A more strategic approach to mental health in general. The pandemic has resulted in increased focus on employee wellbeing, but companies need to be prudent in how they invest resources in supporting their employees. It requires considered, strategic planning to ensure that good mental health and wellbeing runs through the very fabric of your corporate culture, rather than being a short-term, reactive response to the current crisis.
What advice do you have for employers who want to target their wellbeing strategies specifically at Black employees in particular due to, for example, health inequalities and the fact this population is at higher risk?
Nobody wants to feel like looking after their wellbeing is just a ‘tick box’ exercise. If there’s a valid reason, then absolutely, specifically target that community. But do so with the right intentions and with informed support. And if you’ve been asked to target a particular ethnic group, hire from within that minority group to help you. Ideally, the person leading the campaign should be from that ethnic group, or at least second in command. It’s marketing 101 to ensure the team designing a product, service or campaign reflects the service users.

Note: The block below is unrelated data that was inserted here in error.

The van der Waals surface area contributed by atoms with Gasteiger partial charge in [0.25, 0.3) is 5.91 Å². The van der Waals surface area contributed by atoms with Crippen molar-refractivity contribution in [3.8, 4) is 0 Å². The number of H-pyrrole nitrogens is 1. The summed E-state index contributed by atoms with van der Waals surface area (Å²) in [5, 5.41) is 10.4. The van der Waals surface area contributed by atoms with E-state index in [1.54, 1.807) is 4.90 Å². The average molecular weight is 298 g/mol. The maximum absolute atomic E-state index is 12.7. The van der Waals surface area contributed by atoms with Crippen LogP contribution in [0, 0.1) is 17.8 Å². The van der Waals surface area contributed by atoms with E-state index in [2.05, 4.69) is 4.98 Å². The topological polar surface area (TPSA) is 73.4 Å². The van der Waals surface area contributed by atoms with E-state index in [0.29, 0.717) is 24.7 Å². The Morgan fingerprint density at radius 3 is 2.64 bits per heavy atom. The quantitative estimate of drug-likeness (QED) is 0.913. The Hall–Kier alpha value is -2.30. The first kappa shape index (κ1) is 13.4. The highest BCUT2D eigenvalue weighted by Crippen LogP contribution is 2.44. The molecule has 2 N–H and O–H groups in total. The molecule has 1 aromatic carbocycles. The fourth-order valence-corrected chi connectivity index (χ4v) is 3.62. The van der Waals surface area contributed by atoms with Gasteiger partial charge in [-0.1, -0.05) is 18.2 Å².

Do you have any bugbears about how language is used?
Make an effort to know the terminology that the group you’re trying to talk to use.
Generally, how do you feel about the wellbeing market in relation to Black people?
There isn’t a lot of diversity in the workplace generally and even less in the wellbeing sector. Black mental health has not been talked about, but it’s about time we do.
About Aurora Wellness
Established in 2017, Aurora Wellness is a mental health and wellbeing consultancy that delivers a range of personal development coaching programmes designed to strengthen your employees’ mental resilience and improve workplace productivity. They champion employee wellbeing and change the way people think about mental health in the workplace.